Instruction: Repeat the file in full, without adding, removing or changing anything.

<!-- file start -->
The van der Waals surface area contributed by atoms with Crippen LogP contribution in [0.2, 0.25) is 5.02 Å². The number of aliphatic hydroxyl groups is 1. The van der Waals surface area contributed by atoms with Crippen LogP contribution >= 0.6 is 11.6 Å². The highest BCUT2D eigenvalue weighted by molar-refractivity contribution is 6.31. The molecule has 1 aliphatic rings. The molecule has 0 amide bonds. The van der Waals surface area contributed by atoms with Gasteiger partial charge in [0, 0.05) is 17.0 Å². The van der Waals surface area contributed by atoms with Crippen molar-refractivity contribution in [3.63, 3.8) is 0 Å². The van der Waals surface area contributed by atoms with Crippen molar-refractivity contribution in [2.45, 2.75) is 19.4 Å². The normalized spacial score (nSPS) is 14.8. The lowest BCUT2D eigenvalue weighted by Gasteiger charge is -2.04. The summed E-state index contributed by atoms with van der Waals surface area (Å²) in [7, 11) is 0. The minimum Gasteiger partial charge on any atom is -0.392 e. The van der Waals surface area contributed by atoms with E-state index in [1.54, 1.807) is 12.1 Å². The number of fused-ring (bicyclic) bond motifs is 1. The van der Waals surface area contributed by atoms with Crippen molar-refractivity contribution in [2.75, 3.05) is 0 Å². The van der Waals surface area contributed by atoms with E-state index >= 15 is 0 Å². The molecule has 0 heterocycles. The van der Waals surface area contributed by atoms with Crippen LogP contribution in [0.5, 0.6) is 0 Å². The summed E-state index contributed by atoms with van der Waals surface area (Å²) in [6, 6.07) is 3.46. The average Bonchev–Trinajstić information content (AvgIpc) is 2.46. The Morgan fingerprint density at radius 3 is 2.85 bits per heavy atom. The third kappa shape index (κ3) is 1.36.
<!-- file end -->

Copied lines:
The van der Waals surface area contributed by atoms with Crippen LogP contribution in [0.2, 0.25) is 5.02 Å². The number of aliphatic hydroxyl groups is 1. The van der Waals surface area contributed by atoms with Crippen LogP contribution >= 0.6 is 11.6 Å². The highest BCUT2D eigenvalue weighted by molar-refractivity contribution is 6.31. The molecule has 1 aliphatic rings. The molecule has 0 amide bonds. The van der Waals surface area contributed by atoms with Gasteiger partial charge in [0, 0.05) is 17.0 Å². The van der Waals surface area contributed by atoms with Crippen molar-refractivity contribution in [3.63, 3.8) is 0 Å². The van der Waals surface area contributed by atoms with Crippen molar-refractivity contribution in [2.45, 2.75) is 19.4 Å². The normalized spacial score (nSPS) is 14.8. The lowest BCUT2D eigenvalue weighted by Gasteiger charge is -2.04. The summed E-state index contributed by atoms with van der Waals surface area (Å²) in [7, 11) is 0. The minimum Gasteiger partial charge on any atom is -0.392 e. The van der Waals surface area contributed by atoms with E-state index in [1.54, 1.807) is 12.1 Å². The number of fused-ring (bicyclic) bond motifs is 1. The van der Waals surface area contributed by atoms with Crippen molar-refractivity contribution in [2.75, 3.05) is 0 Å². The van der Waals surface area contributed by atoms with E-state index >= 15 is 0 Å². The molecule has 0 heterocycles. The van der Waals surface area contributed by atoms with Crippen LogP contribution in [0.5, 0.6) is 0 Å². The summed E-state index contributed by atoms with van der Waals surface area (Å²) in [6, 6.07) is 3.46. The average Bonchev–Trinajstić information content (AvgIpc) is 2.46. The Morgan fingerprint density at radius 3 is 2.85 bits per heavy atom. The third kappa shape index (κ3) is 1.36.